Detective-Inspector Henry Moore said, - I have charge of this case under the direction of Superintendent Arnold. I produce a plan of Pinchin-street and surrounding neighbourhood, and it is an accurate one. The red cross on the plan denotes the position in which the body was found. Every effort had been made to identify the body, but without success. There was nothing to show how the body came there or who placed it in the position in which it was found. I have had the chemise that was found on the body cleansed, and I now produce it. (The chemise was 37in. in length, common material, and stitched, but certainly not by an experienced needlewoman. It had evidently been home-made by a poor person.)
The CORONER here read a statement taken down by the police from the man who was sleeping with Hurley, and it simply corroborated the latter's evidence.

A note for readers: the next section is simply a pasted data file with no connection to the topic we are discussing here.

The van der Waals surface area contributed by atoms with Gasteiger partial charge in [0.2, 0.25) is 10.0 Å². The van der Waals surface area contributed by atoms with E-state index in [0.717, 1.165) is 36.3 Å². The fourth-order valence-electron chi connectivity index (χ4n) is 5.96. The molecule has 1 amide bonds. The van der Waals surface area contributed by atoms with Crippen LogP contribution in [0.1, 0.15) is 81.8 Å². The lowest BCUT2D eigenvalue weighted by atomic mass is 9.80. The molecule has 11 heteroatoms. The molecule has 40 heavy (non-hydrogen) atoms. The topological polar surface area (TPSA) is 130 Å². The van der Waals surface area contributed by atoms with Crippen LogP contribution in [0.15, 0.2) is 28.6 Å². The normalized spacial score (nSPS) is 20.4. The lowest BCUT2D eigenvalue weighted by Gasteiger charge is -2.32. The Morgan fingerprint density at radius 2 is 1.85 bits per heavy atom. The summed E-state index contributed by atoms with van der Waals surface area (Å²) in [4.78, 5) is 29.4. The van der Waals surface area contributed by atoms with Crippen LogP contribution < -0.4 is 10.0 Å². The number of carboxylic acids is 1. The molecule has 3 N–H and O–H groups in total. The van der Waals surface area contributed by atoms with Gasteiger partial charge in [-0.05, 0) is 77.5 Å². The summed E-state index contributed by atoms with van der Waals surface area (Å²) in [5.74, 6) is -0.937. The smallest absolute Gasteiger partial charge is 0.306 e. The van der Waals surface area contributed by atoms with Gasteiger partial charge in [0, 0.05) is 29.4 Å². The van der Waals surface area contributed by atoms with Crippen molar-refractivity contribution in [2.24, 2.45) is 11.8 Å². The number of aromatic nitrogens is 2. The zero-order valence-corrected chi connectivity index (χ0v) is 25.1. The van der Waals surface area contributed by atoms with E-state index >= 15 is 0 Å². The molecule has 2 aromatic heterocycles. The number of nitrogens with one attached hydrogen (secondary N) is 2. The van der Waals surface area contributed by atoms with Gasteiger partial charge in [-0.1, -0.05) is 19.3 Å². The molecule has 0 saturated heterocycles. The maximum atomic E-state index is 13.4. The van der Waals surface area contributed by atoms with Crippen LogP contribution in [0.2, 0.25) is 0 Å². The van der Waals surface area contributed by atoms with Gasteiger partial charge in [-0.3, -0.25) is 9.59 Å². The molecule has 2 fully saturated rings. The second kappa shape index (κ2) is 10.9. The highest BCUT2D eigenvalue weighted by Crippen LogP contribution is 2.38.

The CORONER. - I should like to ask Dr. Phillips whether there is any similarity in the cutting off of the legs in this case and the one that was severed from the woman in Dorset-street?
Dr. Phillips. - I have not noticed any sufficient similarity to convince me it was the person who committed both mutilations, but the division of the neck and attempt to disarticulate the bones of the spine are very similar to that which was effected in this case. The savagery shown by the mutilated remains in the Dorset-street case far exceeded that shown in this case. The mutilations in the Dorset-street case were most wanton, whereas in this case it strikes me that they were made for the purpose of disposing of the body. I wish to say that these are mere points that strike me without any comparative study of the other case, except those afforded by partial notes that I have with me. I think in this case there has been greater knowledge shown in regard to the construction of the parts composing the spine, and on the whole there has been a greater knowledge shown of how to separate a joint.